Most of my week has been spent in departmental self-evaluation meetings; most of the month in meetings, with various people, discussing the summer’s results and how we intend to move forward. Our Progress 8 is down this year; think it will bounce back next; so over three years it will be pretty much spot on zero.
Given Progress 8 is not contextualised and we’ve never done ECDL, you could argue that the progress made across the school, over a three year period, is quite good. I don’t; I aspire to so much more for our pupils and so do the staff.
Sitting in the self evaluation meetings, having already read the well prepared professional documents – analysis, reflection and action points for the year ahead – Simon (St. Mary’s Headteacher) and I have taken a different approach this year. We’re less interested in the immediate detail and far more interested in what might be game changers. We’re not looking for silver bullets but some fundamental changes that would help our pupils be more successful. We need to rewrite their education narrative.
Ensuring pupils made sufficient progress can be like walking the hard miles. With a predominantly white working class intake, many from persistently disadvantaged backgrounds, we’re walking statistically the hardest of the hard miles. The issues we have talked about this week have varied but poor literacy, a lack of revision and limited resilience, in the face of high academic challenge, have all loomed large.
However, never underestimate the need to get the basics right; starting point for our new Year 11 was them realising that collectively they missed 10,000 lessons last year (their attendance was around the national average; we have 3 x 100 minute lessons per day). Over half the year group missed 30+ lessons. I’ve blogged about the impact of poor attendance here and an evidence based attendance letter we have started using this year here.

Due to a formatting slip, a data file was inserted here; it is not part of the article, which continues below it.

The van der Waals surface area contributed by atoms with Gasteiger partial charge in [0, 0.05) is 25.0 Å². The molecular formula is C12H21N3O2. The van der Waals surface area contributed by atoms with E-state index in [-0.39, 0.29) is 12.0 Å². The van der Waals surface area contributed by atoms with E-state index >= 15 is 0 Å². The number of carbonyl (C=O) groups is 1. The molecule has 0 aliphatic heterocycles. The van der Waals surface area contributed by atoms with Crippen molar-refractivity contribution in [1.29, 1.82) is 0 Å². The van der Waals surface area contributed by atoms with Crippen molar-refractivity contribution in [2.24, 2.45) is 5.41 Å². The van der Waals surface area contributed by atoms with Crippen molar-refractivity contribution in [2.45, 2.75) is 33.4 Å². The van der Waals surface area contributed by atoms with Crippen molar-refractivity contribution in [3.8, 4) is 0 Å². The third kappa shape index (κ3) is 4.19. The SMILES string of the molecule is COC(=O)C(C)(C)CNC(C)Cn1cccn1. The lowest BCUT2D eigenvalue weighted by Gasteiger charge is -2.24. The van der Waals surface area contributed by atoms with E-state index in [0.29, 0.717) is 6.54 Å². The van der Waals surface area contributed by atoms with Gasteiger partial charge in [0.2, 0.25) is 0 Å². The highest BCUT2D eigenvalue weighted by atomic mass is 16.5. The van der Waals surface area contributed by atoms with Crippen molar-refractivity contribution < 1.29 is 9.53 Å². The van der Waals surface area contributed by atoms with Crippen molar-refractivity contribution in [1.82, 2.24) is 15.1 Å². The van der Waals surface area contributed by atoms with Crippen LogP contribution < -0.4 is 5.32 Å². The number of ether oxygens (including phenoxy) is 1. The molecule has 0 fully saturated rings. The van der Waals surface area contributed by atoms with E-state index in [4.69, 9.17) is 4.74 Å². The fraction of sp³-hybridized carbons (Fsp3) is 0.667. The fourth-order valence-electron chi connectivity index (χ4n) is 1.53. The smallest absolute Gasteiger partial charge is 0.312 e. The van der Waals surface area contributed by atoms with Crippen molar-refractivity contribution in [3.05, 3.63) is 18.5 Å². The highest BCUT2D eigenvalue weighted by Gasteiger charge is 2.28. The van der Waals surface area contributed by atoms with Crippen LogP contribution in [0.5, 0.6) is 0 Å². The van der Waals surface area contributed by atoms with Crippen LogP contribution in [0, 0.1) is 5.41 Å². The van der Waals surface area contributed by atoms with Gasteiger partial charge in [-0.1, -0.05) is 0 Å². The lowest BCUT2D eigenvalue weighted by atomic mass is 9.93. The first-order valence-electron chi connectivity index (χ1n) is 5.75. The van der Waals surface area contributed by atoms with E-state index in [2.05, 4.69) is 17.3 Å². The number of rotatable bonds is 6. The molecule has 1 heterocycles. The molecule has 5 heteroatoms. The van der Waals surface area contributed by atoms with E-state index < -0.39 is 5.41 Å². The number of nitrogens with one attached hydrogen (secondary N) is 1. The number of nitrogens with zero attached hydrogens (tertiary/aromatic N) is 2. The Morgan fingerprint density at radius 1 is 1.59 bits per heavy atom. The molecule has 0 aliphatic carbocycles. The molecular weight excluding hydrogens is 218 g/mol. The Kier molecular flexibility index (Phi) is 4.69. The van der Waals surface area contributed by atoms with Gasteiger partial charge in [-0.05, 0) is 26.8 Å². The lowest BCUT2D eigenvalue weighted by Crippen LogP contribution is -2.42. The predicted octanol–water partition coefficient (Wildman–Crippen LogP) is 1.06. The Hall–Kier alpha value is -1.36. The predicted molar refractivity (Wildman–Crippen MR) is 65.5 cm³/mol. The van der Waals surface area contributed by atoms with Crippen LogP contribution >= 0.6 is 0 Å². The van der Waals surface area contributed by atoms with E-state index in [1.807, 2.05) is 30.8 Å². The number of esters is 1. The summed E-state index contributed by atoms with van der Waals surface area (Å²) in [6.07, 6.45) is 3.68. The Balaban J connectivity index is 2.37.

Poor literacy is nothing new when evaluating white working class as a group. Though some will be avid readers; too many will not. We’ve some significant work to do around encouraging far more and far more diverse reading amongst our pupils. The English Department has a DEAR (Drop Everything And Read) session in Year 8 and anecdotally there is an increase in the number of books being loaned from the school library. Every pupil is tested for reading age on entry but we have no idea of their reading age when they get to Year 11; we don’t regularly retest the whole cohort. I suspect the reading age of GCSE examination papers is on the increase.
One of the other interesting discussions was around whether relatively poor responses to questions requiring extended written responses was due to a lack of knowledge (limited revision) or poor writing skills. With a limited degree of certainty the hunch is the lack of knowledge is the biggest barrier. If we crack the revision issue I then suspect we will need to do some more work on extended writing.
Many departments have got or soon will have knowledge organisers in place from Years 7-11 or 13. There are far more low stakes and 100% tests across the school. The question we are asking ourselves is, “What would a systematic school wide attempt to address these issues look like? Is a school wide system the best way to approach resolving these issues?”
The next blog will be on Game Changers: Reading, Retrieval and Re-induction and links to a visit I made to Dixon Trinity Academy in Bradford. An inspirational school led by Luke Sparkes (@ldsparkes). Last time I met Luke was in the mid-90s; he was a student in my GCSE Chemistry class!
#ThursdayThunk is based on something I’ve been thinking about, discussing, working on or has been topical that week. The thunk is designed to be bite sized and will deliberately be kept short. It will take one small issue or an aspect of something much bigger. The intention is for it to be read in two/three minutes as you’re busy running around at the end of the week or relaxing on your day off.